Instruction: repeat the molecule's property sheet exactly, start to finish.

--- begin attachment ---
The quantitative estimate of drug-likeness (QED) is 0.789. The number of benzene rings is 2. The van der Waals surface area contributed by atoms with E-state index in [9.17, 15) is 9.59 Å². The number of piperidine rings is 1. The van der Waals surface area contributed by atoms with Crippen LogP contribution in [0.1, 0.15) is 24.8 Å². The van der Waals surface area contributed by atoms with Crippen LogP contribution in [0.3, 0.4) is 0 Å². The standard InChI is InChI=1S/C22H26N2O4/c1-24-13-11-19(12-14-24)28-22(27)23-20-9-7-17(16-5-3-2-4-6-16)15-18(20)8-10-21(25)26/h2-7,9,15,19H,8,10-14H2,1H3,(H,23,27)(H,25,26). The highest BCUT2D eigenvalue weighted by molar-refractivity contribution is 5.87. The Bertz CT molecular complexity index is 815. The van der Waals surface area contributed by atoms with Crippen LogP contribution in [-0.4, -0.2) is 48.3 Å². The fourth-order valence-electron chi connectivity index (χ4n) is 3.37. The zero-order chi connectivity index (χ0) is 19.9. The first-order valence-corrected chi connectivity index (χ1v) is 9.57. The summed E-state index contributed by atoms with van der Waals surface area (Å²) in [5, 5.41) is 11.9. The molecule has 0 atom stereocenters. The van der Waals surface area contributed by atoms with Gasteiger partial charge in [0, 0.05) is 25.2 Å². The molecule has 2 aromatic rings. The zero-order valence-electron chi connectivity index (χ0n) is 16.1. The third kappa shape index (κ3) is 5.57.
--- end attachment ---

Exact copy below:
The quantitative estimate of drug-likeness (QED) is 0.789. The number of benzene rings is 2. The van der Waals surface area contributed by atoms with E-state index in [9.17, 15) is 9.59 Å². The number of piperidine rings is 1. The van der Waals surface area contributed by atoms with Crippen LogP contribution in [0.1, 0.15) is 24.8 Å². The van der Waals surface area contributed by atoms with Crippen LogP contribution in [0.3, 0.4) is 0 Å². The standard InChI is InChI=1S/C22H26N2O4/c1-24-13-11-19(12-14-24)28-22(27)23-20-9-7-17(16-5-3-2-4-6-16)15-18(20)8-10-21(25)26/h2-7,9,15,19H,8,10-14H2,1H3,(H,23,27)(H,25,26). The highest BCUT2D eigenvalue weighted by molar-refractivity contribution is 5.87. The Bertz CT molecular complexity index is 815. The van der Waals surface area contributed by atoms with Crippen LogP contribution in [-0.4, -0.2) is 48.3 Å². The fourth-order valence-electron chi connectivity index (χ4n) is 3.37. The zero-order chi connectivity index (χ0) is 19.9. The first-order valence-corrected chi connectivity index (χ1v) is 9.57. The summed E-state index contributed by atoms with van der Waals surface area (Å²) in [5, 5.41) is 11.9. The molecule has 0 atom stereocenters. The van der Waals surface area contributed by atoms with Gasteiger partial charge in [0, 0.05) is 25.2 Å². The molecule has 2 aromatic rings. The zero-order valence-electron chi connectivity index (χ0n) is 16.1. The third kappa shape index (κ3) is 5.57.